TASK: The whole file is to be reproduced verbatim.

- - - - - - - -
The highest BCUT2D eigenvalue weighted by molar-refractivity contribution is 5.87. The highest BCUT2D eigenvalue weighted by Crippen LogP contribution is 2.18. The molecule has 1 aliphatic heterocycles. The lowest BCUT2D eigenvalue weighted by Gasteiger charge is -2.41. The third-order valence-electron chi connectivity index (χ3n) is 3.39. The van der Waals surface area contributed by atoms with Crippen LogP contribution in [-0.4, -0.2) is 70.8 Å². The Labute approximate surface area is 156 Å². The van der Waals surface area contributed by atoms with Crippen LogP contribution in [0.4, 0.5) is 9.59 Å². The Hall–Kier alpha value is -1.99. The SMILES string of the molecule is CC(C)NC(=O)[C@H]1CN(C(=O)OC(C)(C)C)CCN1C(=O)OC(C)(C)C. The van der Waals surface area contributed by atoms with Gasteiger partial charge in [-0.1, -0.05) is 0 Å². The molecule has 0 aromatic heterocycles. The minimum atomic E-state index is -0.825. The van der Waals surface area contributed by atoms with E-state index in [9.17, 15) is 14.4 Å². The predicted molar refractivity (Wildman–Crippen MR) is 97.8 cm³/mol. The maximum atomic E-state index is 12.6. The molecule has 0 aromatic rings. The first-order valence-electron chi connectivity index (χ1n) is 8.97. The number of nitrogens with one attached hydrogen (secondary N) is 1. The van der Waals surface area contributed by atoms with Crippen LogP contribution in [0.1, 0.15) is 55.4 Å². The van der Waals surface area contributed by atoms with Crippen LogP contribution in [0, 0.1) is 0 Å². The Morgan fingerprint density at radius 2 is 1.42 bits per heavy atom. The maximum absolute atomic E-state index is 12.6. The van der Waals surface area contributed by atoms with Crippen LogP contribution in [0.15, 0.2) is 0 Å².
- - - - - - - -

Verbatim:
The highest BCUT2D eigenvalue weighted by molar-refractivity contribution is 5.87. The highest BCUT2D eigenvalue weighted by Crippen LogP contribution is 2.18. The molecule has 1 aliphatic heterocycles. The lowest BCUT2D eigenvalue weighted by Gasteiger charge is -2.41. The third-order valence-electron chi connectivity index (χ3n) is 3.39. The van der Waals surface area contributed by atoms with Crippen LogP contribution in [-0.4, -0.2) is 70.8 Å². The Labute approximate surface area is 156 Å². The van der Waals surface area contributed by atoms with Crippen LogP contribution in [0.4, 0.5) is 9.59 Å². The Hall–Kier alpha value is -1.99. The SMILES string of the molecule is CC(C)NC(=O)[C@H]1CN(C(=O)OC(C)(C)C)CCN1C(=O)OC(C)(C)C. The van der Waals surface area contributed by atoms with Gasteiger partial charge in [-0.1, -0.05) is 0 Å². The molecule has 0 aromatic heterocycles. The minimum atomic E-state index is -0.825. The van der Waals surface area contributed by atoms with E-state index in [9.17, 15) is 14.4 Å². The predicted molar refractivity (Wildman–Crippen MR) is 97.8 cm³/mol. The maximum atomic E-state index is 12.6. The molecule has 0 aromatic rings. The first-order valence-electron chi connectivity index (χ1n) is 8.97. The number of nitrogens with one attached hydrogen (secondary N) is 1. The van der Waals surface area contributed by atoms with Crippen LogP contribution in [0.1, 0.15) is 55.4 Å². The van der Waals surface area contributed by atoms with Crippen LogP contribution in [0, 0.1) is 0 Å². The Morgan fingerprint density at radius 2 is 1.42 bits per heavy atom. The maximum absolute atomic E-state index is 12.6. The van der Waals surface area contributed by atoms with Crippen LogP contribution in [0.15, 0.2) is 0 Å².